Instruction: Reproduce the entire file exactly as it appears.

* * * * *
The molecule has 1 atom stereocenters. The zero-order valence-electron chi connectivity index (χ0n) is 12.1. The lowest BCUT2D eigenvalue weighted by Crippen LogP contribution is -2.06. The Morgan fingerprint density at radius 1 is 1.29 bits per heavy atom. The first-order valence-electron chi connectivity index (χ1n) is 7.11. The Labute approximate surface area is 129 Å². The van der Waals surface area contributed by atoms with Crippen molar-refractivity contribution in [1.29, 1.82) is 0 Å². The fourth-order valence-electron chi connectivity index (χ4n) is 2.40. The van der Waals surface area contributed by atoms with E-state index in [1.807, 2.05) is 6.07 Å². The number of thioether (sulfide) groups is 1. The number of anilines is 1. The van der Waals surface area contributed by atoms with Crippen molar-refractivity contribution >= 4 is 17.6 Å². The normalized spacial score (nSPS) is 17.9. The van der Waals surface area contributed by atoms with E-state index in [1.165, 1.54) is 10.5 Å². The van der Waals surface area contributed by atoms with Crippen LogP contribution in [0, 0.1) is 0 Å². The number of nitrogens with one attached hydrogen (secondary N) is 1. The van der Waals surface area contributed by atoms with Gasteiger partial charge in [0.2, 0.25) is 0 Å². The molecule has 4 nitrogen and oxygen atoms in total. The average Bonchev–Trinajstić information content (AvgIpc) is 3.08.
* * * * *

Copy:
The molecule has 1 atom stereocenters. The zero-order valence-electron chi connectivity index (χ0n) is 12.1. The lowest BCUT2D eigenvalue weighted by Crippen LogP contribution is -2.06. The Morgan fingerprint density at radius 1 is 1.29 bits per heavy atom. The first-order valence-electron chi connectivity index (χ1n) is 7.11. The Labute approximate surface area is 129 Å². The van der Waals surface area contributed by atoms with Crippen molar-refractivity contribution in [1.29, 1.82) is 0 Å². The fourth-order valence-electron chi connectivity index (χ4n) is 2.40. The van der Waals surface area contributed by atoms with E-state index in [1.807, 2.05) is 6.07 Å². The number of thioether (sulfide) groups is 1. The number of anilines is 1. The van der Waals surface area contributed by atoms with Crippen molar-refractivity contribution >= 4 is 17.6 Å². The normalized spacial score (nSPS) is 17.9. The van der Waals surface area contributed by atoms with E-state index in [1.165, 1.54) is 10.5 Å². The van der Waals surface area contributed by atoms with Crippen LogP contribution in [0, 0.1) is 0 Å². The number of nitrogens with one attached hydrogen (secondary N) is 1. The van der Waals surface area contributed by atoms with Gasteiger partial charge in [0.2, 0.25) is 0 Å². The molecule has 4 nitrogen and oxygen atoms in total. The average Bonchev–Trinajstić information content (AvgIpc) is 3.08.